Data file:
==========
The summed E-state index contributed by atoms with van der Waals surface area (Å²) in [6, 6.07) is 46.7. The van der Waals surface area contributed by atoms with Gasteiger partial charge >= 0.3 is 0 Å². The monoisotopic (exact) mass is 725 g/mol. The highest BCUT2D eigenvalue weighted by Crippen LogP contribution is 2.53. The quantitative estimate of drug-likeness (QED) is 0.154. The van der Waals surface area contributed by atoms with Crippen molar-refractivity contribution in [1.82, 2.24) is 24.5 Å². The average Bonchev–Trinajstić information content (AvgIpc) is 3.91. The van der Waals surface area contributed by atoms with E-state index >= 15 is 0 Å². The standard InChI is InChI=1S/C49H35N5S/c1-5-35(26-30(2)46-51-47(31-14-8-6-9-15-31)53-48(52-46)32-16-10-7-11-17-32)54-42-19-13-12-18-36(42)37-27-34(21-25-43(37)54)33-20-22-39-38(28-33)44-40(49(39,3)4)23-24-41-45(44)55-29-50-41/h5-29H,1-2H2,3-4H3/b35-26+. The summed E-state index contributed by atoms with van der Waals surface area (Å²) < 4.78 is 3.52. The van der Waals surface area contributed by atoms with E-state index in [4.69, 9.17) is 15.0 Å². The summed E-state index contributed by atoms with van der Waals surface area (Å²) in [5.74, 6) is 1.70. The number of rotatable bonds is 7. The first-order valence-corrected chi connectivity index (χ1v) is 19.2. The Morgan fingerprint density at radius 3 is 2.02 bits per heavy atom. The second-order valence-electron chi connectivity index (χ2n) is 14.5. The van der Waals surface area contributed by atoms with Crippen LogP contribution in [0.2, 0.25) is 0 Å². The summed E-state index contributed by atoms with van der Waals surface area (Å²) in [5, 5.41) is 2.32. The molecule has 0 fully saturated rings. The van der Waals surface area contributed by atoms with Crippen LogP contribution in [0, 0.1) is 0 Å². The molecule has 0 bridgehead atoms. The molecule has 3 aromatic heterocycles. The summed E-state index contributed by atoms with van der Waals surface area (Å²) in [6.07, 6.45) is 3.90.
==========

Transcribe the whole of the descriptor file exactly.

The summed E-state index contributed by atoms with van der Waals surface area (Å²) in [6, 6.07) is 46.7. The van der Waals surface area contributed by atoms with Gasteiger partial charge >= 0.3 is 0 Å². The monoisotopic (exact) mass is 725 g/mol. The highest BCUT2D eigenvalue weighted by Crippen LogP contribution is 2.53. The quantitative estimate of drug-likeness (QED) is 0.154. The van der Waals surface area contributed by atoms with Crippen molar-refractivity contribution in [1.82, 2.24) is 24.5 Å². The average Bonchev–Trinajstić information content (AvgIpc) is 3.91. The van der Waals surface area contributed by atoms with E-state index >= 15 is 0 Å². The standard InChI is InChI=1S/C49H35N5S/c1-5-35(26-30(2)46-51-47(31-14-8-6-9-15-31)53-48(52-46)32-16-10-7-11-17-32)54-42-19-13-12-18-36(42)37-27-34(21-25-43(37)54)33-20-22-39-38(28-33)44-40(49(39,3)4)23-24-41-45(44)55-29-50-41/h5-29H,1-2H2,3-4H3/b35-26+. The summed E-state index contributed by atoms with van der Waals surface area (Å²) < 4.78 is 3.52. The van der Waals surface area contributed by atoms with E-state index in [4.69, 9.17) is 15.0 Å². The summed E-state index contributed by atoms with van der Waals surface area (Å²) in [5.74, 6) is 1.70. The number of rotatable bonds is 7. The first-order valence-corrected chi connectivity index (χ1v) is 19.2. The Morgan fingerprint density at radius 3 is 2.02 bits per heavy atom. The second-order valence-electron chi connectivity index (χ2n) is 14.5. The van der Waals surface area contributed by atoms with Crippen LogP contribution in [0.2, 0.25) is 0 Å². The summed E-state index contributed by atoms with van der Waals surface area (Å²) in [5, 5.41) is 2.32. The molecule has 0 fully saturated rings. The van der Waals surface area contributed by atoms with Crippen LogP contribution in [0, 0.1) is 0 Å². The molecule has 0 bridgehead atoms. The molecule has 3 aromatic heterocycles. The summed E-state index contributed by atoms with van der Waals surface area (Å²) in [6.07, 6.45) is 3.90.